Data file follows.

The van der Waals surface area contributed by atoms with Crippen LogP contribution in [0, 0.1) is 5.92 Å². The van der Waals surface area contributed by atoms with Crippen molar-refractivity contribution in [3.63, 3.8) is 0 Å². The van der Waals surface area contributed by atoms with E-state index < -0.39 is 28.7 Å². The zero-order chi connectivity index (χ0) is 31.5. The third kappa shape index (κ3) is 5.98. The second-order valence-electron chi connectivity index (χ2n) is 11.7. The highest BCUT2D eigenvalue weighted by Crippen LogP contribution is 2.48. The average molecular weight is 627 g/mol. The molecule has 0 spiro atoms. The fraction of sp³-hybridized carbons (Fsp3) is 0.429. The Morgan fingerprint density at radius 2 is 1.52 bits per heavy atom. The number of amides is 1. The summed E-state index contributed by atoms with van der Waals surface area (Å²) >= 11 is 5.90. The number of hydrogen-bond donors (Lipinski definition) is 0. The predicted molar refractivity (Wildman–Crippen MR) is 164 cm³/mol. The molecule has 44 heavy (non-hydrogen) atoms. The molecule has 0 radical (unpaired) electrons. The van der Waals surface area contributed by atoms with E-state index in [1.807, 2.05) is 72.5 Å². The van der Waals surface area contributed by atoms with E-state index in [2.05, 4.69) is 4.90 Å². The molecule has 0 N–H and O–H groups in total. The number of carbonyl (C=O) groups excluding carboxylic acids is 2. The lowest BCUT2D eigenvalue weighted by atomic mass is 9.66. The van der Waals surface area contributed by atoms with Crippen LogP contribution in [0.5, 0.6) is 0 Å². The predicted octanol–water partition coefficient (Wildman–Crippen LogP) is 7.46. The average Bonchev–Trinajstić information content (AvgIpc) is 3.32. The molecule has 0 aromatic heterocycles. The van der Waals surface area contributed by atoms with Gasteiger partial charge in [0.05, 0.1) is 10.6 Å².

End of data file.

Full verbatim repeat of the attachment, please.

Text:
The van der Waals surface area contributed by atoms with Crippen LogP contribution in [0, 0.1) is 5.92 Å². The van der Waals surface area contributed by atoms with Crippen molar-refractivity contribution in [3.63, 3.8) is 0 Å². The van der Waals surface area contributed by atoms with E-state index < -0.39 is 28.7 Å². The zero-order chi connectivity index (χ0) is 31.5. The third kappa shape index (κ3) is 5.98. The second-order valence-electron chi connectivity index (χ2n) is 11.7. The highest BCUT2D eigenvalue weighted by Crippen LogP contribution is 2.48. The average molecular weight is 627 g/mol. The molecule has 0 spiro atoms. The fraction of sp³-hybridized carbons (Fsp3) is 0.429. The Morgan fingerprint density at radius 2 is 1.52 bits per heavy atom. The number of amides is 1. The summed E-state index contributed by atoms with van der Waals surface area (Å²) >= 11 is 5.90. The number of hydrogen-bond donors (Lipinski definition) is 0. The predicted molar refractivity (Wildman–Crippen MR) is 164 cm³/mol. The molecule has 44 heavy (non-hydrogen) atoms. The molecule has 0 radical (unpaired) electrons. The van der Waals surface area contributed by atoms with E-state index in [1.807, 2.05) is 72.5 Å². The van der Waals surface area contributed by atoms with E-state index in [2.05, 4.69) is 4.90 Å². The molecule has 0 N–H and O–H groups in total. The number of carbonyl (C=O) groups excluding carboxylic acids is 2. The lowest BCUT2D eigenvalue weighted by atomic mass is 9.66. The van der Waals surface area contributed by atoms with Crippen LogP contribution in [0.5, 0.6) is 0 Å². The predicted octanol–water partition coefficient (Wildman–Crippen LogP) is 7.46. The average Bonchev–Trinajstić information content (AvgIpc) is 3.32. The molecule has 0 aromatic heterocycles. The van der Waals surface area contributed by atoms with Gasteiger partial charge in [0.05, 0.1) is 10.6 Å².